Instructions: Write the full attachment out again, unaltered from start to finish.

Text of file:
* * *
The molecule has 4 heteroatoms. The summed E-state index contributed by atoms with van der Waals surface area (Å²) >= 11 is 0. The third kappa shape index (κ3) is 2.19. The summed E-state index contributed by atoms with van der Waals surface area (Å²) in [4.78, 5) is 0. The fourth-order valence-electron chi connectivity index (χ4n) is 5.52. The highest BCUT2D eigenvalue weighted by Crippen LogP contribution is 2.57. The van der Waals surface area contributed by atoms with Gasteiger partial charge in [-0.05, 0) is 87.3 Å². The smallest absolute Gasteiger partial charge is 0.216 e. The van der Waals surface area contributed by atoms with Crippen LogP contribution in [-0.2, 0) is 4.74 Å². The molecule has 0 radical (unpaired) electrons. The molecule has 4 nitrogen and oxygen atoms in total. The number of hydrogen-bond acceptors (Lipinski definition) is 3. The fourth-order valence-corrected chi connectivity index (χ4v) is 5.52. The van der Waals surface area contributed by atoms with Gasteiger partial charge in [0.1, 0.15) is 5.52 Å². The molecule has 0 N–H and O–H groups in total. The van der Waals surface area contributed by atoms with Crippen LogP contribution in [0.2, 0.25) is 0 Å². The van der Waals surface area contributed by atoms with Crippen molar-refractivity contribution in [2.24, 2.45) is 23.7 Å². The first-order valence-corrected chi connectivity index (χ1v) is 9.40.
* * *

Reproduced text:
The molecule has 4 heteroatoms. The summed E-state index contributed by atoms with van der Waals surface area (Å²) >= 11 is 0. The third kappa shape index (κ3) is 2.19. The summed E-state index contributed by atoms with van der Waals surface area (Å²) in [4.78, 5) is 0. The fourth-order valence-electron chi connectivity index (χ4n) is 5.52. The highest BCUT2D eigenvalue weighted by Crippen LogP contribution is 2.57. The van der Waals surface area contributed by atoms with Gasteiger partial charge in [-0.05, 0) is 87.3 Å². The smallest absolute Gasteiger partial charge is 0.216 e. The van der Waals surface area contributed by atoms with Crippen LogP contribution in [-0.2, 0) is 4.74 Å². The molecule has 0 radical (unpaired) electrons. The molecule has 4 nitrogen and oxygen atoms in total. The number of hydrogen-bond acceptors (Lipinski definition) is 3. The fourth-order valence-corrected chi connectivity index (χ4v) is 5.52. The van der Waals surface area contributed by atoms with Gasteiger partial charge in [0.1, 0.15) is 5.52 Å². The molecule has 0 N–H and O–H groups in total. The van der Waals surface area contributed by atoms with Crippen LogP contribution in [0.2, 0.25) is 0 Å². The van der Waals surface area contributed by atoms with Crippen molar-refractivity contribution in [2.24, 2.45) is 23.7 Å². The first-order valence-corrected chi connectivity index (χ1v) is 9.40.